Supporting survivors of childhood harm
I have a special interest in working with adult survivors of childhood sexual abuse and domestic abuse and have worked with hundreds of survivors supporting them to recover and grow.
The impact of childhood harm, whether that is sexual, emotional, physical or psychological can be and is devastating. It can change the way a person views themselves, views others and the world around them with life long effects.
Low self esteem
It can result in:
- Difficulty in forming secure attachments to others
- Difficulty forming and maintaining healthy relationships
- Post Traumatic Stress Disorder, sleep and eating disorders, drug and alcohol dependancy
This list is by no means exhaustive and it might all sound quite overwhelming. On a really positive note it is proven that talking therapies can improve your overall well-being and can help you to overcome some if not all of the above.
Survivors of domestic abuse can understate or minimise the abuse without realising. They may have suffered from witnessing the abuse of others (e.g. a parent) and think ‘this doesn’t count’.
Witnessing abuse within families (siblings, parents, grandparents) can be devastating. The messages we learn by witnessing this can affect our self esteem, the way we think and feel about things and can affect how we relate to others.
Because it is still often referred to as domestic violence it is a common misconception that it only refers to physical aspects of abuse but it also includes:
- Saying that they will commit suicide if you leave them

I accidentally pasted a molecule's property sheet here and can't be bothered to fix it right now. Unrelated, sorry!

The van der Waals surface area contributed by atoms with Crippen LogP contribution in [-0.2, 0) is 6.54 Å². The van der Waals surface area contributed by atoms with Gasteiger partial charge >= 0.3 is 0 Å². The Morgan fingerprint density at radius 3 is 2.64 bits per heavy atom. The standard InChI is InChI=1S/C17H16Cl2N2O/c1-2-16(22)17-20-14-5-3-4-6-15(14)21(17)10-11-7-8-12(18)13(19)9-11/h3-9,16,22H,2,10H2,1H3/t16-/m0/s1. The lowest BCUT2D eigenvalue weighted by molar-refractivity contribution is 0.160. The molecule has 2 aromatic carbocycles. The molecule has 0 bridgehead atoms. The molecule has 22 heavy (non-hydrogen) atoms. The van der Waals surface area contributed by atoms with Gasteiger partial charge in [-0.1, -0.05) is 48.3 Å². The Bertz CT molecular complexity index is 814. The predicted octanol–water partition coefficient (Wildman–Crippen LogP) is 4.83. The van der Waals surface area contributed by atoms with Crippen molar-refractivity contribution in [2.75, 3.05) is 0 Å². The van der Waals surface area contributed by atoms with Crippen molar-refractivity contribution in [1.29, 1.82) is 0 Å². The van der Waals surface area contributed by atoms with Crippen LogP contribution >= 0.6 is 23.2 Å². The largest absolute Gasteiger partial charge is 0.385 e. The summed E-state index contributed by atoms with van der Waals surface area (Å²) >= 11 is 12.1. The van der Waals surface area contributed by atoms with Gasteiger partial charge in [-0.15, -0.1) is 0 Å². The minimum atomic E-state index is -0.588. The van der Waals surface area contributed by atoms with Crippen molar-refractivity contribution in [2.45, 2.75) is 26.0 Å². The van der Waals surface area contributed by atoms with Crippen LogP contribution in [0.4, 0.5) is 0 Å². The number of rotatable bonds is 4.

- Using your children as an emotional threat
- Being cruel withholding their love and affection
- Playing tricks making you feel like you are going crazy
- Hiding things so you think you are losing your mind
- Making you question your own judgment so you become reliant on them for the answers
- Having sex with you without your consent
- Insisting on performing sexual acts which you might not feel okay about
- Sharing private intimate images of you to their friends
- Hitting and punching are the more obvious ones
- Pushing you against something with the intention of hurting
- Opening a door in your face with the intention of harm
- Throwing something at you
- Withholding money for essential things
- Having full control of the household money, not letting you have equal say
- Not allowing you money to treat the children even at birthdays
In 2013 the government renewed the definition to include coercive control, which is the excessive control of an individual. Examples of this might include constantly checking a partner’s phone and social networks.
Timing a person and giving an unrealistic time limit to complete something, like going to the shops or taking the children to school
For more information on the definition have a look at the government website at www.gov.uk/domestic-violence-and-abuse
Women’s Aid also has some excellent information and insight www.womensaid.org.uk
The NSPCC have really great resources and their information is current and up to date www.nspcc.org.uk